Man has selected for colour in beetroot, both because it is more attractive but also because it may well be linked to genes for flavour too.
There is no indication that they have any protective function (e.g. against UV light or insect/fungal/viral attack).
Unlike anthocyanins, they are not pH indicators – their colour is stable over a wide range of pH. They are oxidised over time (going brown) and this may be prevented by 0.1% ascorbic acid ( = Vit.C); they are sometimes used as food colourants.
They are found in the vacuole and thus are used as markers for scientists who wish to extract intact vacuoles from plants for research.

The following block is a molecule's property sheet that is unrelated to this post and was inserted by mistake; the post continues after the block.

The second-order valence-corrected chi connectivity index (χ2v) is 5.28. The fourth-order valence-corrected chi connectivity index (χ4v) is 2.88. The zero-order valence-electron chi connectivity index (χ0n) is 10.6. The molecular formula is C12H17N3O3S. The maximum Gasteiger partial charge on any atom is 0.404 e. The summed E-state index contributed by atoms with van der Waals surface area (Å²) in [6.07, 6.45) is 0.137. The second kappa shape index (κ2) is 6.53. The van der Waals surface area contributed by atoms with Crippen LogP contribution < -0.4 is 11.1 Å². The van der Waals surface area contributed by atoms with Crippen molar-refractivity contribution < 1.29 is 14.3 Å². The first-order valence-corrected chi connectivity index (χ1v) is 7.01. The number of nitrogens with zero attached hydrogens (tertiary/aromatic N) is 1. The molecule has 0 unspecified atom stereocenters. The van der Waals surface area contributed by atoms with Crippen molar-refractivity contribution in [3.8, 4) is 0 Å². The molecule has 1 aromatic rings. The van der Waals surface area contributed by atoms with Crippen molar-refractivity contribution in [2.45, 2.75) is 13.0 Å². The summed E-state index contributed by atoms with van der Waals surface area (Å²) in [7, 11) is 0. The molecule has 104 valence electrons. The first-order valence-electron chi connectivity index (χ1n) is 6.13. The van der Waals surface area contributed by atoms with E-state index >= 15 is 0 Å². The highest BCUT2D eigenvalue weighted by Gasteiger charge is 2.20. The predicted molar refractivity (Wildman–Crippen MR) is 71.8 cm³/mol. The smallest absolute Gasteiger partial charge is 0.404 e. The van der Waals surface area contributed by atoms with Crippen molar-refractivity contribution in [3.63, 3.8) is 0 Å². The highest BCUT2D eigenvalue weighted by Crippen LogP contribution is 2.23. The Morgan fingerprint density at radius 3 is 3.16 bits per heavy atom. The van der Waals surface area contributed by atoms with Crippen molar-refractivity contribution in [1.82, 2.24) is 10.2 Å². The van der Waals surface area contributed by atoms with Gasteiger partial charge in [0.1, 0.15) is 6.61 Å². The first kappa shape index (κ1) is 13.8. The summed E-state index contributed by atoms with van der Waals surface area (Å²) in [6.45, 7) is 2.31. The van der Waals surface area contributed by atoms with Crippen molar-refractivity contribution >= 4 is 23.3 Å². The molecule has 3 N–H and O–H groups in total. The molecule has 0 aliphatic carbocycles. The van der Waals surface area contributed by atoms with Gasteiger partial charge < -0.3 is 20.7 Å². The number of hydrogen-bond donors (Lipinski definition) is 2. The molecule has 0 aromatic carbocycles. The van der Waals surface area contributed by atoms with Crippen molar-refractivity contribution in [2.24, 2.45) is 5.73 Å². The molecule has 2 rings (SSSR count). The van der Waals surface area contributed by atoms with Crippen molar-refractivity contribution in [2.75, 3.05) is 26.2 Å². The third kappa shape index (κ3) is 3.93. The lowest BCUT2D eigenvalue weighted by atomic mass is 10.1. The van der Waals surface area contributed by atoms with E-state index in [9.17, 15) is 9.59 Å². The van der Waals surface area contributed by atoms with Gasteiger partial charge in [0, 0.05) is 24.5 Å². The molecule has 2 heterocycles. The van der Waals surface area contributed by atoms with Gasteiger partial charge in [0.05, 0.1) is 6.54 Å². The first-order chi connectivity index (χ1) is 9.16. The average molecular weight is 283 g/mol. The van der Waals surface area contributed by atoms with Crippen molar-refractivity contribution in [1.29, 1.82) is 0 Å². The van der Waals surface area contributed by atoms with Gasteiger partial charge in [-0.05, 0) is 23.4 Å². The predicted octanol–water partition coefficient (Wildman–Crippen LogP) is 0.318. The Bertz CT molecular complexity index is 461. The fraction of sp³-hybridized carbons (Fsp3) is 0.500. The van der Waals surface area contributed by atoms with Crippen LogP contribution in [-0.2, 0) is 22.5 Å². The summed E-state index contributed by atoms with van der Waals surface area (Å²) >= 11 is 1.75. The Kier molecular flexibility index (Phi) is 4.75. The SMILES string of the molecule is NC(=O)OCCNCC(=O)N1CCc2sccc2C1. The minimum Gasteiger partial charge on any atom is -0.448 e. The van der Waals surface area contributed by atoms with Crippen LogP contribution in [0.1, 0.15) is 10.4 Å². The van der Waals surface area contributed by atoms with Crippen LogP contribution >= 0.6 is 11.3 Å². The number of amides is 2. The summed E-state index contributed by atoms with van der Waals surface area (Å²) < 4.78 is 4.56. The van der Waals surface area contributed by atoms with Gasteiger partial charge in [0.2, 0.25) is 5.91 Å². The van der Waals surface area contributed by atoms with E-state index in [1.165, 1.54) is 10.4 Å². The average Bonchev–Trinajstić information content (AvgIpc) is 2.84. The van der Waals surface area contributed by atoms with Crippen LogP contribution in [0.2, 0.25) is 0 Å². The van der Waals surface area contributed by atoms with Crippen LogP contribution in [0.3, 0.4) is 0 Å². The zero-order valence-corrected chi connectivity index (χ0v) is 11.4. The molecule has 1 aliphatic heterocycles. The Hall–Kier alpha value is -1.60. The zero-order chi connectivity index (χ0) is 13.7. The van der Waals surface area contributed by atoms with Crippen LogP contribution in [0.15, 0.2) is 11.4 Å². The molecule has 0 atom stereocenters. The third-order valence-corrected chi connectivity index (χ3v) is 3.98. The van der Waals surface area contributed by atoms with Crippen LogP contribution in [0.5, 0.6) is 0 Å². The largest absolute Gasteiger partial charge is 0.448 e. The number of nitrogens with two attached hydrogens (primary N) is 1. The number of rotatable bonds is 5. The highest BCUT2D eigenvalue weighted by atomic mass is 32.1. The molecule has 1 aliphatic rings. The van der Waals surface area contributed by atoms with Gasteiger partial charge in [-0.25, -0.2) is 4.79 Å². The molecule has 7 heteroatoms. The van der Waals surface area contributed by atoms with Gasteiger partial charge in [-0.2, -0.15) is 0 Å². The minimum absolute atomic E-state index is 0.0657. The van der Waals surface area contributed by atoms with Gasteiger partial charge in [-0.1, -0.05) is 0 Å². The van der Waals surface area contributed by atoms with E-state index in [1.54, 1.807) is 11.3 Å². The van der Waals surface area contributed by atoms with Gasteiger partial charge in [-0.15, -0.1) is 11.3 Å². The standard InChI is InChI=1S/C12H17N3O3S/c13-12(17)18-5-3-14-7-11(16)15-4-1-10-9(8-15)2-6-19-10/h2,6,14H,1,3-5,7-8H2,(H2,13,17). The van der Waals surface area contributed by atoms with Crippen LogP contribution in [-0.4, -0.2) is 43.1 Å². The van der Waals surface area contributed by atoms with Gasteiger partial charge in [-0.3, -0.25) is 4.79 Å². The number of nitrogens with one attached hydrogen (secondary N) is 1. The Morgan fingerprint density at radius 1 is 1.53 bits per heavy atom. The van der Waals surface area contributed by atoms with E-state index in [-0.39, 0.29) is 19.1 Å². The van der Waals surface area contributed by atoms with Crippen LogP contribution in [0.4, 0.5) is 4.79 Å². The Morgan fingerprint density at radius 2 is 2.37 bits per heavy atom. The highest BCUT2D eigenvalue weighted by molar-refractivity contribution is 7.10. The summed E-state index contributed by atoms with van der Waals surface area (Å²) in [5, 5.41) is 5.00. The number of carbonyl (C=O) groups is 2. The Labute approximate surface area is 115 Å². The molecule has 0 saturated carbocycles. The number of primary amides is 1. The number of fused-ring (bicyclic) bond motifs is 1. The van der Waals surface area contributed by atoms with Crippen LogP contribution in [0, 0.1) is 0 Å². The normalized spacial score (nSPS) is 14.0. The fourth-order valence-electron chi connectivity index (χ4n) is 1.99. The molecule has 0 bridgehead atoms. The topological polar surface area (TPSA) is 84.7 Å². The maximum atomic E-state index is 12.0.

To extract the pigment, the membranes must be disrupted. This can be done by heat shock, by detergents or by solvents (e.g. ethanol or acidified methanol). Thin slices have a larger surface area and so leak more pigment; freezing the beetroot first bursts the cell membranes and kills the cells, thus allowing the pigment to be extracted much more quickly.